People First Party presidential candidate James Soong (宋楚瑜) yesterday visited former president Chiang Ching-kuo’s (蔣經國) mausoleum in Taoyuan’s Touliao (頭寮) to mark the 28th anniversary of Chiang’s death tomorrow.
A teary-eyed Soong — who served as a personal secretary to Chiang from 1978 to 1981 — said he visited the mausoleum to “rediscover Chiang Ching-kuo’s stance, which is that the greatest thing in the world is the people.”
Soong added that he also wanted to recover the “ideals of the [Chinese Nationalist] Party [KMT] as [KMT founder] Sun Yat-sen (孫逸仙) conceived it.”
Photo: Li Jung-ping, Taipei Times
When asked to comment on KMT presidential candidate Eric Chu’s (朱立倫) plan to visit the mausoleum in the next few days, Soong said: “It does not matter how often one worships at the temple if there is no Buddha in his heart,” adding that politicians must be mindful of the public.
“This is why after eight years of President Ma Ying-jeou’s (馬英九) administration, the KMT is held in contempt by the public,” he added.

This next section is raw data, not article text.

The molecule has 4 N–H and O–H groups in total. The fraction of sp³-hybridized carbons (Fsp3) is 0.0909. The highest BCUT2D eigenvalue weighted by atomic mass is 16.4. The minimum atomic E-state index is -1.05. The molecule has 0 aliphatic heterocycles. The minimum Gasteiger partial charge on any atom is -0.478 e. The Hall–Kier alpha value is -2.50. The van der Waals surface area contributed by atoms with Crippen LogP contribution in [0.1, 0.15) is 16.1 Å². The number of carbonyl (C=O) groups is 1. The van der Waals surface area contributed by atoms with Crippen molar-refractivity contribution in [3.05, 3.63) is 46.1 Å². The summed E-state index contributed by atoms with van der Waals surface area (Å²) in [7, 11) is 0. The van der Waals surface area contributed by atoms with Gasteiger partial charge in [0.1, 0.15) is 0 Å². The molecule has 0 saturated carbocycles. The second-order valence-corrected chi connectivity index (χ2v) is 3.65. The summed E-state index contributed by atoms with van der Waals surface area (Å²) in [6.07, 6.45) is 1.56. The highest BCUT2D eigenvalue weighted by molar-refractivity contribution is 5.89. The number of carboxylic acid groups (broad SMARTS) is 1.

“There was no follow-up for policies and no supervision for officials, and [as a result] during Ma’s administration an astounding number of county commissioners, city mayors and department directors landed behind bars, showing there are many temptations for officials and a nation’s leader must not skim over the job of supervising subordinates,” Soong said.
“It is a very extraordinary thing for a public official not to be tempted,” he added.
Later yesterday, the former Taiwan provincial governor also took part in campaign events in Taoyuan, attempting to woo voters by touting his administrative experience.
Soong is scheduled to hold an international press conference today in Taipei to elaborate on his campaign platform.
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